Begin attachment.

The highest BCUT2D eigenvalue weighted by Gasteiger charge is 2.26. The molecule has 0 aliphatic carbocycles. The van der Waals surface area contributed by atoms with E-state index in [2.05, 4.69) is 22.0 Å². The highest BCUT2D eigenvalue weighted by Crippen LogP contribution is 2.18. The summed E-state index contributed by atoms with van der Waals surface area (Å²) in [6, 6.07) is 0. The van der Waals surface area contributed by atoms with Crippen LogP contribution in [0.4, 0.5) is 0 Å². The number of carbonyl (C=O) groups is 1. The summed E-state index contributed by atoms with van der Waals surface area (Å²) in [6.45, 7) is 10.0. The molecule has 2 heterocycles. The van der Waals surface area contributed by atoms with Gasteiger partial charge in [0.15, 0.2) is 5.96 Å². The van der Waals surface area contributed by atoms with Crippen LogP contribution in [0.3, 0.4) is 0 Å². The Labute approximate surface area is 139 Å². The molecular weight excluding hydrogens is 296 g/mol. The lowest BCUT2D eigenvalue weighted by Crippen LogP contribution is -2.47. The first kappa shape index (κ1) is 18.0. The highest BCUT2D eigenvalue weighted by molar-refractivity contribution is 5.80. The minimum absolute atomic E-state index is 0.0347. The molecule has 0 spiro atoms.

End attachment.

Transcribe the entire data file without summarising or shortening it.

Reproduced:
The highest BCUT2D eigenvalue weighted by Gasteiger charge is 2.26. The molecule has 0 aliphatic carbocycles. The van der Waals surface area contributed by atoms with E-state index in [2.05, 4.69) is 22.0 Å². The highest BCUT2D eigenvalue weighted by Crippen LogP contribution is 2.18. The summed E-state index contributed by atoms with van der Waals surface area (Å²) in [6, 6.07) is 0. The van der Waals surface area contributed by atoms with Crippen LogP contribution in [0.4, 0.5) is 0 Å². The number of carbonyl (C=O) groups is 1. The summed E-state index contributed by atoms with van der Waals surface area (Å²) in [6.45, 7) is 10.0. The molecule has 2 heterocycles. The van der Waals surface area contributed by atoms with Gasteiger partial charge in [0.15, 0.2) is 5.96 Å². The van der Waals surface area contributed by atoms with Crippen LogP contribution in [0.3, 0.4) is 0 Å². The Labute approximate surface area is 139 Å². The molecular weight excluding hydrogens is 296 g/mol. The lowest BCUT2D eigenvalue weighted by Crippen LogP contribution is -2.47. The first kappa shape index (κ1) is 18.0. The highest BCUT2D eigenvalue weighted by molar-refractivity contribution is 5.80. The minimum absolute atomic E-state index is 0.0347. The molecule has 0 spiro atoms.